The Kansas House of Representatives Wednesday passed by a 72-49 vote House Bill 2453, the short title of which is “Protecting religious freedom regarding marriage.” It now goes to the state Senate.
In general, the bill would prohibit government sanctions or anti-discrimination lawsuits against individuals, groups and businesses over faith-based refusals to recognize marriages, civil unions or domestic partnerships or to provide goods, services, accommodations or employment benefits to couples. Or, it would prevent lawsuits against someone who refuses, for religious reasons, to provide services to gay and lesbians.
Supporters say that the bill will protect the rights of Kansans’ to adhere to their religious beliefs even if federal courts strike down the state constitution’s ban on same-sex unions. They contend the measure is akin to protections for churches, religious groups and others in states where lawmakers have legalized gay marriage.
Critics contend the measure would encourage widespread discrimination against gays.
It is difficult to imagine this narrow-minded, short-sighted, stupid piece of legislation would not bring about this end, despite claims from supporters that this outcome is far-fetched.
They say the bill is narrowly tailored to protect florists and bakers who don’t want to supply flowers or cakes for gay weddings, or churches that want to refuse the use of their sanctuaries to gay couples.
It is funny (strange, not ha, ha) that the same conservatives who hold government intrusion into our lives in such disdain are willing to waste valuable legislative energy on something like this.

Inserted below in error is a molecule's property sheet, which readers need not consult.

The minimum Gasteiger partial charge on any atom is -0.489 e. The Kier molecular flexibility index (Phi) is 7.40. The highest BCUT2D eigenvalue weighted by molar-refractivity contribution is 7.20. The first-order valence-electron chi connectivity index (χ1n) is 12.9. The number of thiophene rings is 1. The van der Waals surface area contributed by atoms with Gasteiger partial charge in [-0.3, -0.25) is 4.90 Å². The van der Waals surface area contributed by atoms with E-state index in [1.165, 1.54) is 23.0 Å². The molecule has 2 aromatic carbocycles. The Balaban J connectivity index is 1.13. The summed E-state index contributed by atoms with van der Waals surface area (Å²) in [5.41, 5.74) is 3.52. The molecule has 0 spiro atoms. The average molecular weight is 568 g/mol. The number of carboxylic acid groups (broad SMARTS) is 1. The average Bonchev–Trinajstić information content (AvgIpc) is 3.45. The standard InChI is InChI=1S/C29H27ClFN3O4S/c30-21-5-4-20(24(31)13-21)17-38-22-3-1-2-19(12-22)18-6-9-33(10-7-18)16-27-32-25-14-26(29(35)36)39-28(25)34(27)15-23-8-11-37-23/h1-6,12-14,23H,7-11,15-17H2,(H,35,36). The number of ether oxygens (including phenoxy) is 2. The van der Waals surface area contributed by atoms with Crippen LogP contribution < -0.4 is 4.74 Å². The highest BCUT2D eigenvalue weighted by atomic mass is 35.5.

Set aside the possible ethical and moral issues. Set aside the fact such legislation will not survive court challenges and only make Kansas look backward.
We have serious issues facing this state – school funding, taxation and the drain of young talent to name a few.
Yet, our elected officials deem it necessary, in the name of promoting religious freedom, to piddle around with this.
Kansas has a strong tradition of tolerance. We are a mixture of immigrants from many nations, all thrown together in this melting pot. The epic anti-segregation battle Brown vs. the Topeka Board of Education was fought here.
Yet, we are willing to toss aside this heritage. Why now? Why is this important?
Fortunately, Kansas Senate president Susan Wagle said Friday the bill will not pass in her chamber as it is currently written. She said it goes beyond protecting religious freedom and raised concerns about discrimination.
Perhaps common sense will prevail.